Domestic violence and reproductive rights are often viewed as separate spheres of women's rights advocacy in the United States. Indeed, our non-profit/non-governmental organizations focusing on these issues are rarely in dialogue with one another about the commonalities that the issues and the advocacy share. (A most extreme version of this dichotomy is the ACLU, whose Women's Rights Project (which focuses, in large part, on violence against women and domestic violence) and Reproductive Freedom Project (which focuses on reproductive rights) operate completely separately). Yet the links between domestic violence and reproductive justice – links that are underscored when one brings a human rights lens to the inquiry – run deep. Women facing domestic violence and a denial of their reproductive freedom often share a common ground: the expropriation of their sexuality by a patriarchal system that dominates the family and the law. These links implicate a variety of other areas of human rights, including economic and social rights as well as civil and political rights. Moreover, the legal and political frameworks with which we analyze these social problems often fall far short of capturing their nuance and multi-dimensionality. For instance, the discourse in progressive circles focuses on government regulation of women's bodies (negative rights, e.g. right to privacy, liberty) when we discuss reproductive rights; whereas the parallel discourse focuses on lack of government protection (affirmative obligations, e.g. duty to protect) when we discuss violence against women. This dichotomy does not always hold up in practice, however. Domestic violence rates are highest against pregnant women and that pregnancy often marks the onset of domestic violence. Moreover, an abused pregnant woman may have problems accessing reproductive health services as a result of her isolation from society – a problem rooted in the State's failure to provide meaningful protection to her from abuse. Likewise, a woman experiencing domestic violence or sexual abuse may shape her reproductive choices around her wish not to have a child with an abusive partner. Other areas in which the traditional spheres of reproductive rights and domestic/sexual violence advocacy (and their kin) break down include: shackling of women while giving birth in prisons; judicial rulings ordering abused women to make certain reproductive/childcare decisions (as in a recent New York Supreme Court case ordering a mother to be sterilized in order to regain custody of her children); law enforcement's role in responding to domestic violence versus abortion clinics.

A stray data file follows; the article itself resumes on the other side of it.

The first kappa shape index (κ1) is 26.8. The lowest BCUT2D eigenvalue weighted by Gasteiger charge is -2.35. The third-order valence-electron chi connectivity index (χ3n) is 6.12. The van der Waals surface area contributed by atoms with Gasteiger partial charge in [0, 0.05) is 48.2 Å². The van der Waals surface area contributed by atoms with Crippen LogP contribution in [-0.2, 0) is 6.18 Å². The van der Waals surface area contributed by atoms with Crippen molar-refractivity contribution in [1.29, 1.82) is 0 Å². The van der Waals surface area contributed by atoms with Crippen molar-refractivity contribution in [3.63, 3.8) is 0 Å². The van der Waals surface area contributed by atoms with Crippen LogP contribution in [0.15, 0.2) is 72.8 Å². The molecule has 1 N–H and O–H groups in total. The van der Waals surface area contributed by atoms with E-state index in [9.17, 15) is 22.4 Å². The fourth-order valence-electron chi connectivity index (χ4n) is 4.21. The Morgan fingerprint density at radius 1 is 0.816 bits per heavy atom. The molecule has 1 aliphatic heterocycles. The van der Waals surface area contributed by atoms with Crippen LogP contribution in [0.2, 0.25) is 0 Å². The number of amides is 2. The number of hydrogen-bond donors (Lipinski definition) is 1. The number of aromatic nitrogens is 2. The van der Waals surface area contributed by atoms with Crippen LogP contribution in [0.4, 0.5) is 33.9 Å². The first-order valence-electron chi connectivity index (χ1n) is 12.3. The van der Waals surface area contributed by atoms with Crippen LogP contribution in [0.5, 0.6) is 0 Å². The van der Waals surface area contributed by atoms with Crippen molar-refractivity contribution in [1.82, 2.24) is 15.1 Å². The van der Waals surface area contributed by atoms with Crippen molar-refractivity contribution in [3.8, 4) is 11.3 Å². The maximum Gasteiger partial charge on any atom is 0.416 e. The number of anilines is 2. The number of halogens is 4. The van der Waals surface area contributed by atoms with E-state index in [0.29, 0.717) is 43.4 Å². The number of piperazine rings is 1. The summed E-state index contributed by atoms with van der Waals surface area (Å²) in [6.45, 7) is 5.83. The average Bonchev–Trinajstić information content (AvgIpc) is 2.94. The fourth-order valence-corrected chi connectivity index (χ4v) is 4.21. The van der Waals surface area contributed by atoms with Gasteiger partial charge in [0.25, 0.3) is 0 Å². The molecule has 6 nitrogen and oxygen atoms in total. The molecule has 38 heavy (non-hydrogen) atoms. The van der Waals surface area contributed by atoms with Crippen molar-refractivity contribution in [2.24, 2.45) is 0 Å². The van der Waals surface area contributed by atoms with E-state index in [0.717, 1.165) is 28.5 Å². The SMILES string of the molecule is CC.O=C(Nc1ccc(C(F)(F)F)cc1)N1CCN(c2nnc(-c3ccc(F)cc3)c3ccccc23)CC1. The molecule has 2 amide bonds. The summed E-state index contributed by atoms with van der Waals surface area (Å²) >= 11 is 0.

In this article, I seek to use a human rights and feminist framework to explore the interstices of this debate and unpack the often-false dichotomy that has been set up to distinguish the areas of domestic violence and reproductive rights in advocacy and academic circles in recent years. I also hope to further analyze what a human rights framework brings to the inquiry and how it might be useful in re-establishing the commonalities between these all-too-frequently separate spheres.